I am able to calculate the shanten number myself, but it often takes me more than a minute. I'm looking for ideas how to become more efficient.
Background: I'm currently writing a paper about determining the shanten number with a computer algorithm. This works very well so far, but there are likely some ideas for improvements that I missed. I am a really poor Mahjong player myself, so input by experienced players would be most welcome.
This is a rough description of my (manual) strategy right now:
First, detect any tiles of which the usage is certain. This means tiles that are alone (no adjacent tile within a radius of 2) and sets that are completed (chi, pon).
I keep count of how many single tiles there are. Next, I look for incomplete sets (in a shape similar to any of 11x, 12x, 1x3, x23). I insert one of the singles into any of them and increment the shanten number in my head. During this step, I attempt to keep up to 2 pairs for later though.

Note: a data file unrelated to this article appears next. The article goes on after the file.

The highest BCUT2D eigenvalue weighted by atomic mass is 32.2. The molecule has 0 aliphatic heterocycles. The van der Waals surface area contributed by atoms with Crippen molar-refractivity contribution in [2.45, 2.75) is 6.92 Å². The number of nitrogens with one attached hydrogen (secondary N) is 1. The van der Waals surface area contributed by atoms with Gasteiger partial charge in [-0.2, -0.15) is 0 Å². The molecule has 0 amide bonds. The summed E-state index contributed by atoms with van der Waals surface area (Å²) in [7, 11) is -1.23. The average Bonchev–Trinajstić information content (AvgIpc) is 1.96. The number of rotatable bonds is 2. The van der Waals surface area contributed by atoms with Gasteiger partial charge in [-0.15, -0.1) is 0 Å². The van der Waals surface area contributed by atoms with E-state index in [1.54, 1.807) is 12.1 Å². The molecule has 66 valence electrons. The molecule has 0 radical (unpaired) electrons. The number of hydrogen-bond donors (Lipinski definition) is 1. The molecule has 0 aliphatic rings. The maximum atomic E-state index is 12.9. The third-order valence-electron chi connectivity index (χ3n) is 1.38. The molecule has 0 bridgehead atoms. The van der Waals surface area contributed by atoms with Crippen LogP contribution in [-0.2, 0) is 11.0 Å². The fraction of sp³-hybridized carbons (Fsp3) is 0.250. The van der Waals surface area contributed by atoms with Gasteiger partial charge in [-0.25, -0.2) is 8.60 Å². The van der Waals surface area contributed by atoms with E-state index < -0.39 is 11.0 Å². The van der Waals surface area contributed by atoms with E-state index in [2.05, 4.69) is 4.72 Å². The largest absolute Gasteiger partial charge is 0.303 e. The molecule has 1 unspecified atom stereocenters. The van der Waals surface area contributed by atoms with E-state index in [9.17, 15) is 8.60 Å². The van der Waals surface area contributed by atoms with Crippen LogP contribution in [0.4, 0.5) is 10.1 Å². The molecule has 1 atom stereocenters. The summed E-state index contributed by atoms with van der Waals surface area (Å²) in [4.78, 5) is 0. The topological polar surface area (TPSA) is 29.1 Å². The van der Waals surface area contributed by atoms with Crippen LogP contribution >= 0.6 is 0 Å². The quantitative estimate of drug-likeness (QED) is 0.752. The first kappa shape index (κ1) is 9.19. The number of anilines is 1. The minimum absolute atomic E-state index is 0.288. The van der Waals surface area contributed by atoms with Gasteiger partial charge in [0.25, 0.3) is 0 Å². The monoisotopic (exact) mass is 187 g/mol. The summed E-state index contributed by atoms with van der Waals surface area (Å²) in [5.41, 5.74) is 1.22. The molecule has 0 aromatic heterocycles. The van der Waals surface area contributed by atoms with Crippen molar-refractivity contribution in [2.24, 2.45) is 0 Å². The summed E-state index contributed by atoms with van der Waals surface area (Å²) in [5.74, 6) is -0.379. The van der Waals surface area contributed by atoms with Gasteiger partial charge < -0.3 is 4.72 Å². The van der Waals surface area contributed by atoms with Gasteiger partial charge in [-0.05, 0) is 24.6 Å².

There will be some singles or incomplete sets be left over, I split them up and multiply their number with 2/3 (because any 3 tiles can be made into a set by exchanging 2 of them). I also check if there are one or two pairs, if not, I create one (increasing shanten by 1). So far no problem at all, this only takes me a few seconds.
The trouble starts when there are multiple options how to combine tiles. Should I split this set up, or should I keep it? Should I add this tile here or there? Especially pure (only one suit) hands are annoyingly complex, and I could not figure out a fast way to solve them.
My algorithm of course just laughs at the hands I have trouble with, as it is able to solve even the most complicated hands in fractions of a second. It explores all reasonable ways how to combine the tiles in a tree (with heuristics) and yields the best option.